Generally, the more systems a game is available for, the better it is for everyone. Sometimes, however, it’s easy to feel a little selfish about how far a game’s travels take it.

When I first heard that plans were underway to bring Media Molecule’s brilliant PlayStation Vita release Tearaway to the PlayStation 4, I’ll be honest: I was a little disappointed. As much as I’ve fallen in love with the handheld, it has struggled to gain ground in most countries outside of Japan, and taking away one of its truly great exclusives would only give people less reason to need to own one. At the same time, however, the reality of the situation was that Tearaway was a fantastic game that didn’t get the chance to be appreciated by the audience it deserved, and that was never going to happen so long as it stayed lock to the life of a Vita exclusive.

So, it’s now time for the game to shine as it’s reborn for the PlayStation 4, and shine Tearaway: Unfolded absolutely does. As wonderful as the game was on the Vita, the papercraft-inspired world is all the more gorgeous now that it’s on big high-definition screens and been given a noticeable bump in framerate due to the power of Sony’s latest console. I still argue that what Media Molecule created in the original game is one of the most inviting and personality-infused video game universes I’ve seen in years, but you really gain a new appreciation for that when so much more detail and scenery can be represented on-screen at any one moment. I think Unfolded is at its best in its quieter moments, when green construction paper cut to form grass and trees gently sways in the wind in an open field, or as waves of paper and glue crash hard against the docks of a meticulously-built seaport. When the action kicks in and things really come to life, the papercraft concept still impresses, however, as enemies called Scraps form themselves from corrupted pieces of paper, or obstacles appear and disappear from the landscape like scenes in a pop-up book.

Tearaway: Unfolded is visually stunning on the PS4, but that was never in doubt for me given how much effort Media Molecule had put into those elements in its original portable form. The bigger question, then, was how the game would turn out given it was planned to be a mix of elements from the original Tearaway blended with completely new scenarios and situations—not to mention the obvious need to replace most of the Vita version’s touch gimmicks.

As much as I may love the world of Tearaway, it was the story and its characters that had the biggest impact on me. It’ll help hammer home just how magical and special I felt the game was, and I still feel that way coming into the game again.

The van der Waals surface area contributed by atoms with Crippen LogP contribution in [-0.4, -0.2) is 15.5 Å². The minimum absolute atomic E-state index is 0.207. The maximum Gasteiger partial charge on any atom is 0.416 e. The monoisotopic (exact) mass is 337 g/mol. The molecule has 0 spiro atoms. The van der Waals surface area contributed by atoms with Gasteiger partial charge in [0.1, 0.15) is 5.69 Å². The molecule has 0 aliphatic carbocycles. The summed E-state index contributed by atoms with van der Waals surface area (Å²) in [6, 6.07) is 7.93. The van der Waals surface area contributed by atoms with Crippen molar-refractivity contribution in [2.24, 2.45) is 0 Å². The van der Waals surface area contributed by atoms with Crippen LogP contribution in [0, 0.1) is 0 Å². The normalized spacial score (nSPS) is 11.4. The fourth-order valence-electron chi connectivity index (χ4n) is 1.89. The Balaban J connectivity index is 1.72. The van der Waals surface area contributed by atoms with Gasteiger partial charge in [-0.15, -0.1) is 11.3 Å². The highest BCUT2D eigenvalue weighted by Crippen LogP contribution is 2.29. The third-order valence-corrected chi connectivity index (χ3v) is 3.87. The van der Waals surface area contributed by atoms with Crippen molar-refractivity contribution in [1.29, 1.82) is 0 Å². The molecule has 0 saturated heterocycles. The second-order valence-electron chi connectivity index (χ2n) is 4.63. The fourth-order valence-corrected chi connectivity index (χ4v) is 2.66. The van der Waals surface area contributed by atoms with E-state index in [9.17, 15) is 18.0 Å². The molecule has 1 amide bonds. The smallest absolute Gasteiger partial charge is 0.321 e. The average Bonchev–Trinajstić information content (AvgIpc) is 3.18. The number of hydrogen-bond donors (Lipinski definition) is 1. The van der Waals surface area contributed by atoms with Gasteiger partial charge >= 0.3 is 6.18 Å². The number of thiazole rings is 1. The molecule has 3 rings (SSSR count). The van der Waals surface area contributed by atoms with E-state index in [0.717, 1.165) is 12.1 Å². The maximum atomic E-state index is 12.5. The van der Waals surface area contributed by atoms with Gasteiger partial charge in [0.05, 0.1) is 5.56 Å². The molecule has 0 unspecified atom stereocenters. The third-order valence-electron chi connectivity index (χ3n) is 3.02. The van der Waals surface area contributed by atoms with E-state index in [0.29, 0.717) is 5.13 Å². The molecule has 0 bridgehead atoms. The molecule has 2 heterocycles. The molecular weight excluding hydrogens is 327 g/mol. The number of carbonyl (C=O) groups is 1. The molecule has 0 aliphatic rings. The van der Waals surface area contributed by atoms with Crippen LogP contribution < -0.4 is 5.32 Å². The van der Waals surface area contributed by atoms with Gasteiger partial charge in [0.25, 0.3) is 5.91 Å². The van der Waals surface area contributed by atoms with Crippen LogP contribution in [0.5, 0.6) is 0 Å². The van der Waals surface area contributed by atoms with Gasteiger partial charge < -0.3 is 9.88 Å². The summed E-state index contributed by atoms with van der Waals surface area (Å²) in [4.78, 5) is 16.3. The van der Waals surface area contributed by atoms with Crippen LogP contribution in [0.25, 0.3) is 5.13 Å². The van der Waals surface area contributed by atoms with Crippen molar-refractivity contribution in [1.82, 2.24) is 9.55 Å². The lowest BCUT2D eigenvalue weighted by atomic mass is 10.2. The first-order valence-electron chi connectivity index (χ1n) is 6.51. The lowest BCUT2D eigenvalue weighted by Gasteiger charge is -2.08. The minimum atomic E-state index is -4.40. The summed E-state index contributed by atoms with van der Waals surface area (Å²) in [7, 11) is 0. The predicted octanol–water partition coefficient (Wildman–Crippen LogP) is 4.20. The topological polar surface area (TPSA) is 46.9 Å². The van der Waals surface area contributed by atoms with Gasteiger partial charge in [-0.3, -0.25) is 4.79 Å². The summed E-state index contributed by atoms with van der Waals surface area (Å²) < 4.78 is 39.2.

The story behind Tearaway is that of a young messenger—Iota or Atoi, depending on which gender you pick—and their journey to deliver a special message to a mystical, overseeing being known as the “You.” Which, of course, is you the player. That idea of an adventure, you and your messenger together, is core to everything the game does, both in a traditional travel-through-worlds-and-defeat-foes-while-helping-inhabitants style of gameplay, and in the emotional voyage you’ll find yourself being taken on by the narrative the team has lovingly created. If it’s a journey you’ve already taken before, then you’ll know a good deal of what to expect along the way—though you won’t always know the exacts of when and how they’ll now show up. Even with that knowledge, I still loved going through the game again, seeing old friends and favorite areas while enjoying those elements that were added to Unfolded. I think Tearaway is the kind of game where any good excuse to replay it will be welcomed by fans, but for those expecting more new than old, you might be disappointed by the results. Those who have never touched the game before, of course, are in for a treat—you’ll get to play an expanded and refined version of Tearaway with completely fresh eyes.

The only point at which Unfolded stumbles is in the changes made to how you’ll interact with the game’s world beyond traditional controls. The original Tearaway had players virtually poke their fingers into the screen to help the messenger, blow into the microphones to cause winds to gust up to affect items or enemies, or take photos of objects to bring new colors and patters to the game’s inhabitants. These were all actions that seemed like they existed mainly to show off the Vita’s hardware options, but they worked surprisingly well in practice, adding an extra level of intimacy to the game than would not have existed without them. While Media Molecule have done the best they could to come up with similar PlayStation 4-supporting ideas—centered around the DualShock 4’s touchpad and motion tracking—here they do at times end up feeling more like gimmicks that exist to tick off additional boxes on an “immersion” checklist.

Thankfully, those actions are a small part of Tearaway: Unfolded, ones that do little to taint everything else that’s been built up around them. In nearly every other way, this is an experience that showcases the power and beauty games can hold when crafted by a development team who’s been given the freedom and support to work on a project that comes straight from the heart. As sad as I may be that Tearaway, and the system that offered it a home, didn’t do better than they did the first time around, Unfolded has given an absolutely deserving game a second chance at life—and given a far wider audience the chance to play one of the most heartwarming and enjoyable adventures gaming has seen in years.